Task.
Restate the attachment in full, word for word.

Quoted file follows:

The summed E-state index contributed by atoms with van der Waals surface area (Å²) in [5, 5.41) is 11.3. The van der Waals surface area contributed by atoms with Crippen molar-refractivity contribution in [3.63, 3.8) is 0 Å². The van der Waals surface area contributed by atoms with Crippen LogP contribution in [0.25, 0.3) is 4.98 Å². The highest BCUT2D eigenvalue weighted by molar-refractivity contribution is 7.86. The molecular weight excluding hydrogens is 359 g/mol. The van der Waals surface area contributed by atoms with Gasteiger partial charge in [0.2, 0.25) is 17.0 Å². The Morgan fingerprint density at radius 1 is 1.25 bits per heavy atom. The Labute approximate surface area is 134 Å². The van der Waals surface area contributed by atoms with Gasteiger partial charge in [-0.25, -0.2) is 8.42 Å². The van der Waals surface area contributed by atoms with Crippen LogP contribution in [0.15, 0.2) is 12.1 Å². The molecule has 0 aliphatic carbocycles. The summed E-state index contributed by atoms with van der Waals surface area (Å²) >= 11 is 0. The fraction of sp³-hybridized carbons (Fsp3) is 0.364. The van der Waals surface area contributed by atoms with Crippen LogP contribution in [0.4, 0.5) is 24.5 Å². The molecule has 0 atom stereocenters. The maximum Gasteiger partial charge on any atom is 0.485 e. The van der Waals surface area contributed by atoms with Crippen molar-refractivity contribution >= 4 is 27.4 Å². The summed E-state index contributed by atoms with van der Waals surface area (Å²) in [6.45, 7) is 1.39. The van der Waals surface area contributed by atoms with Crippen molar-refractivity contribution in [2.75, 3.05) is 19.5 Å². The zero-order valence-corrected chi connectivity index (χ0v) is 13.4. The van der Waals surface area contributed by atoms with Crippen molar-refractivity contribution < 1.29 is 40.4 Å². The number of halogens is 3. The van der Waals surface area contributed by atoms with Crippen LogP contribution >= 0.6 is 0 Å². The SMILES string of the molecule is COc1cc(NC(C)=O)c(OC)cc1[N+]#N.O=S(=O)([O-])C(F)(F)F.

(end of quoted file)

The summed E-state index contributed by atoms with van der Waals surface area (Å²) in [5, 5.41) is 11.3. The van der Waals surface area contributed by atoms with Crippen molar-refractivity contribution in [3.63, 3.8) is 0 Å². The van der Waals surface area contributed by atoms with Crippen LogP contribution in [0.25, 0.3) is 4.98 Å². The highest BCUT2D eigenvalue weighted by molar-refractivity contribution is 7.86. The molecular weight excluding hydrogens is 359 g/mol. The van der Waals surface area contributed by atoms with Gasteiger partial charge in [0.2, 0.25) is 17.0 Å². The Morgan fingerprint density at radius 1 is 1.25 bits per heavy atom. The Labute approximate surface area is 134 Å². The van der Waals surface area contributed by atoms with Gasteiger partial charge in [-0.25, -0.2) is 8.42 Å². The van der Waals surface area contributed by atoms with Crippen LogP contribution in [0.15, 0.2) is 12.1 Å². The molecule has 0 aliphatic carbocycles. The summed E-state index contributed by atoms with van der Waals surface area (Å²) >= 11 is 0. The fraction of sp³-hybridized carbons (Fsp3) is 0.364. The van der Waals surface area contributed by atoms with Crippen LogP contribution in [0.4, 0.5) is 24.5 Å². The molecule has 0 atom stereocenters. The maximum Gasteiger partial charge on any atom is 0.485 e. The van der Waals surface area contributed by atoms with Crippen molar-refractivity contribution >= 4 is 27.4 Å². The summed E-state index contributed by atoms with van der Waals surface area (Å²) in [6.45, 7) is 1.39. The van der Waals surface area contributed by atoms with Crippen molar-refractivity contribution in [2.75, 3.05) is 19.5 Å². The zero-order valence-corrected chi connectivity index (χ0v) is 13.4. The van der Waals surface area contributed by atoms with Crippen molar-refractivity contribution < 1.29 is 40.4 Å². The number of halogens is 3. The van der Waals surface area contributed by atoms with Crippen LogP contribution >= 0.6 is 0 Å². The SMILES string of the molecule is COc1cc(NC(C)=O)c(OC)cc1[N+]#N.O=S(=O)([O-])C(F)(F)F.